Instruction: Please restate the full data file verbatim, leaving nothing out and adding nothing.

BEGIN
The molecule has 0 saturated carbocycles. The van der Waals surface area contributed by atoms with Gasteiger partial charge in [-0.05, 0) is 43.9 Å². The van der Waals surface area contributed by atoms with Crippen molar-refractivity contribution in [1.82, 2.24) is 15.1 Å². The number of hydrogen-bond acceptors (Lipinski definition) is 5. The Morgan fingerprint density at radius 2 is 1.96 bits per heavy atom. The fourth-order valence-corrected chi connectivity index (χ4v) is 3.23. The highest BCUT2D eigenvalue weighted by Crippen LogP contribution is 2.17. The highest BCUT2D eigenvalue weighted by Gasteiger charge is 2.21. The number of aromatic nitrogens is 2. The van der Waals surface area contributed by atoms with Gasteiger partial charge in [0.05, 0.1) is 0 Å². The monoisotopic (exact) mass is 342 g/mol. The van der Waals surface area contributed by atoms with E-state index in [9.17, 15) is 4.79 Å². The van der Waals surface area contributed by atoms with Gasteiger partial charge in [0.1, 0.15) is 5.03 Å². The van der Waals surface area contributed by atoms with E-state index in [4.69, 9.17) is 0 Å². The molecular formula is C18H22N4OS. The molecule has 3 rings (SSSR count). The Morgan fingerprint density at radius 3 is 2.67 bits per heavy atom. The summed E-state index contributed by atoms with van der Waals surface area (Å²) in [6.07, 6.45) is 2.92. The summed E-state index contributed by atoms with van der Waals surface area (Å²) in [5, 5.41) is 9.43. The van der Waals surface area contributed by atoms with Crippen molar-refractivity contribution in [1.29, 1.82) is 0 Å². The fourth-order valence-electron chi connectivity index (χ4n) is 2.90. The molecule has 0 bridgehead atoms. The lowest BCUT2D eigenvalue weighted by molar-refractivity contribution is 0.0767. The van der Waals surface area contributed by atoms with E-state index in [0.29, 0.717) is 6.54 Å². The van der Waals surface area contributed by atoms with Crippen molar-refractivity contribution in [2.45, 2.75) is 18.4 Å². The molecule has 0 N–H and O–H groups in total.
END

The molecule has 0 saturated carbocycles. The van der Waals surface area contributed by atoms with Gasteiger partial charge in [-0.05, 0) is 43.9 Å². The van der Waals surface area contributed by atoms with Crippen molar-refractivity contribution in [1.82, 2.24) is 15.1 Å². The number of hydrogen-bond acceptors (Lipinski definition) is 5. The Morgan fingerprint density at radius 2 is 1.96 bits per heavy atom. The fourth-order valence-corrected chi connectivity index (χ4v) is 3.23. The highest BCUT2D eigenvalue weighted by Crippen LogP contribution is 2.17. The highest BCUT2D eigenvalue weighted by Gasteiger charge is 2.21. The number of aromatic nitrogens is 2. The van der Waals surface area contributed by atoms with Gasteiger partial charge in [0.05, 0.1) is 0 Å². The monoisotopic (exact) mass is 342 g/mol. The van der Waals surface area contributed by atoms with E-state index in [9.17, 15) is 4.79 Å². The van der Waals surface area contributed by atoms with Gasteiger partial charge in [0.1, 0.15) is 5.03 Å². The van der Waals surface area contributed by atoms with E-state index in [4.69, 9.17) is 0 Å². The molecular formula is C18H22N4OS. The molecule has 3 rings (SSSR count). The Morgan fingerprint density at radius 3 is 2.67 bits per heavy atom. The summed E-state index contributed by atoms with van der Waals surface area (Å²) in [6.07, 6.45) is 2.92. The summed E-state index contributed by atoms with van der Waals surface area (Å²) in [5, 5.41) is 9.43. The van der Waals surface area contributed by atoms with Crippen molar-refractivity contribution in [1.29, 1.82) is 0 Å². The fourth-order valence-electron chi connectivity index (χ4n) is 2.90. The molecule has 0 bridgehead atoms. The lowest BCUT2D eigenvalue weighted by molar-refractivity contribution is 0.0767. The van der Waals surface area contributed by atoms with E-state index in [0.29, 0.717) is 6.54 Å². The van der Waals surface area contributed by atoms with Crippen molar-refractivity contribution in [2.45, 2.75) is 18.4 Å². The molecule has 0 N–H and O–H groups in total.